More Americans are craving the vibrant tastes of Pan-African cuisine
By Jim Beckerman, and Shaylah Brown, NorthJersey.com
In Kenya, it’s “Karibu chakula.”
In Zimbabwe, “Udle kuhle.”
In South Carolina? “Dig in!”
Food is food — across languages, cultures, continents. And the foods of Africa, and the greater African diaspora — including the Caribbean and the southern U.S. — are becoming increasingly familiar in this country, through cookbooks, cooking classes and restaurants.
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“We’ve been saying since 2011 that this is going to be the next hot new cuisine,” said Sara Baer-Sinnott, president of Oldways, a Boston-based food and nutrition nonprofit that offers courses in the cuisines of Africa. “It’s incredibly delicious.”
We’ve been saying since 2011 that this is going to be the next hot new cuisine. It’s incredibly delicious.
It’s a cuisine rooted in tradition, ingenuity and resilience.
Behind it is pain: Its migration is inextricably tied to the slave trade. But out of that atrocity, came a gift to the world.
The warm taste of the first bite of banana bread fresh from the oven. The sweet notes of roasted peanuts. The relaxing yet energizing savor of Ethiopian coffee. The rich taste of cacao from the Congo. Is your mouth watering yet?
Whether you live closer to the Lagos Spot Nigerian Restaurant in Newark, or the Trappixx Jamaican Restaurant in Cherry Hill, or any one of a hundred other places, Africa is calling.
It’s an amazing culinary trail: one with many forking roads, spanning multiple centuries and multiple countries. Through the foods of Africa, you can take a trip around the world — without straying more than a few dozen miles from home.
You might start with a delicious ewedu soup, made of steamed jute leaves, ground beans and spices, at a West African eatery. From there, you could move on to the kofta — North African spiced meatballs — at a Moroccan bistro.
You might try roast goat — hilib arian — if you’re lucky enough to be within driving distance of one of the East African restaurants of Harlem’s Le Petit Sénégal. You might enjoy Caribbean ackee and codfish at a Jamaican joint — or treat yourself to down-home fried whiting and black-eyed peas at a soul food cafe.
Just be sure you let the ingredients intermingle. That’s the magic, says Ameer Natson, an acclaimed chef from Newark who has cooked for Queen Latifah and Beyoncé.
“There’s that moment when the juice from the collard green, and the juice from the candied yam, and that last drop of dressing from the gravy, and then a little bit of the mayo and mustard from the potato curd from the potato salad, all meets in the middle of the plate,” he said. “It makes this pool of magic that you just sop your cornbread in.
Of course, these days you may not be able to do that at your favorite restaurant. Some places are offering limited indoor seating; others have sidewalk service. And there is always takeout.
“Food is a fascinating way of looking at the world,” said history professor James C. McCann of the African Studies Center at Boston University, author of “Stirring the Pot: A History of African Cuisine.”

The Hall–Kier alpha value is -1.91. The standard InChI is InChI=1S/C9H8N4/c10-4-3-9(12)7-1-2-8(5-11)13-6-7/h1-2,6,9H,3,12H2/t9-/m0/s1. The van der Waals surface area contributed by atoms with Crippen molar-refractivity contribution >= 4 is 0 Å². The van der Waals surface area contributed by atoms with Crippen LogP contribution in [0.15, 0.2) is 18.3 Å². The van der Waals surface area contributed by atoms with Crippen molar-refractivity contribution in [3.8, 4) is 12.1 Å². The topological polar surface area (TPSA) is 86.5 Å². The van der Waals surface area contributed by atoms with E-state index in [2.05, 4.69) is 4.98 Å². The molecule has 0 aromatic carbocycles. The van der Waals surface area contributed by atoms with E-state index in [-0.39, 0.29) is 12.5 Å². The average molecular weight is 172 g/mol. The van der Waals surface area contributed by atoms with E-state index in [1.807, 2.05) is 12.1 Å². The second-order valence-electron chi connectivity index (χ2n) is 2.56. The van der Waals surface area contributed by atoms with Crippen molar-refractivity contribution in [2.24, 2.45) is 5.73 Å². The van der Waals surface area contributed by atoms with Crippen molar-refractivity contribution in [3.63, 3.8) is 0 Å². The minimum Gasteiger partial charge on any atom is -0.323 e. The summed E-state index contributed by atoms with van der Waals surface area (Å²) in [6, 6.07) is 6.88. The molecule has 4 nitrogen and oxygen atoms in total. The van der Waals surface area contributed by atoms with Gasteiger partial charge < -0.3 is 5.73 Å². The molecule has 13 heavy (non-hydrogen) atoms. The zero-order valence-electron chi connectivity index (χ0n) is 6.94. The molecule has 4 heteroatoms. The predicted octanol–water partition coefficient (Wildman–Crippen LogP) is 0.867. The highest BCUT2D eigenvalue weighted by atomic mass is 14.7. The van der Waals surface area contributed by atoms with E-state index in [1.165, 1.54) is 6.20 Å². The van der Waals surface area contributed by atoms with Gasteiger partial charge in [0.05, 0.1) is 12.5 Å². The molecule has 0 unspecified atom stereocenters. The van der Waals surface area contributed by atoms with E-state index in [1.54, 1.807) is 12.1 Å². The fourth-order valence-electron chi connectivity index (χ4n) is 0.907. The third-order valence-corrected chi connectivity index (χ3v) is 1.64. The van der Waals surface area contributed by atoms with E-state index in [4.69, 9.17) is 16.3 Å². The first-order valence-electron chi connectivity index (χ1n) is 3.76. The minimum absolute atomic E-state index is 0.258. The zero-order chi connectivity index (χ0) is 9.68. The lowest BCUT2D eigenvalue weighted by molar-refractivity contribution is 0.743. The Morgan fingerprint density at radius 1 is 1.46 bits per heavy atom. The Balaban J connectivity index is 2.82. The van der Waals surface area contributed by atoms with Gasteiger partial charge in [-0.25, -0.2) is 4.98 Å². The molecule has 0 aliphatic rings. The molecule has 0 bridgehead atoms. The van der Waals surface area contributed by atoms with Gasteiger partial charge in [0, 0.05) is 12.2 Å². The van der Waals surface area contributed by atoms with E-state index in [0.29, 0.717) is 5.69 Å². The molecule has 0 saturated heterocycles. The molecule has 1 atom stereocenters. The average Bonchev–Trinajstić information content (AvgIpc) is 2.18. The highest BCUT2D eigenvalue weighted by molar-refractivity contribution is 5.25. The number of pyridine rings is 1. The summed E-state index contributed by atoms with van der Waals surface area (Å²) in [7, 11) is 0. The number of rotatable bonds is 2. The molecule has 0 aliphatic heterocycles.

By taking a culinary tour of the area’s African, Caribbean and Soul Food restaurants, you can take a journey into history — educating yourself as you educate your palate.
You also can get to know your neighbors. Some 15% percent of New Jersey’s approximately 8.9 million residents are Black or African American, according to the 2019 American Community Survey. African Americans make up 13.4% of the American population according to 2020 census projections.
That includes descendants from some of America’s oldest families. Black people have been here since 1619 unwillingly, but more recent arrivals have occurred by choice.
If you are of African descent, the story becomes even more compelling. Food can be a key that helps unlock history, family, identity.
“I think it’s about connections,” said Dr. Jessica Harris, a well-known educator, historian, cookbook author of “High on the Hog: A Culinary Journey from Africa to America” — and the menu consultant to the cafe at the National Museum of African American History in Washington, D.C.
“People are interested in connecting the dots,” Harris said. “Particularly for most African Americans, it’s about a real desire to know about one’s background: where one might be from, what one’s ancestors might have eaten.”
Dr. Jessica Harris, educator, historian, cookbook author
People are interested in connecting the dots. Particularly for most African Americans, it’s about a real desire to know about one’s background: where one might be from, what one’s ancestors might have eaten.
The African continent is, of course, vast. It is larger than the U.S., Brazil and China combined — and culturally as diverse. That’s a lot of dots to connect.
Even so, there are links. Certain foods that large parts of Africa, and large parts of the diaspora, have in common. Foods that came here with the people sold as slaves throughout America, Europe and the Caribbean. Foods that became American staples.
Coke and peanuts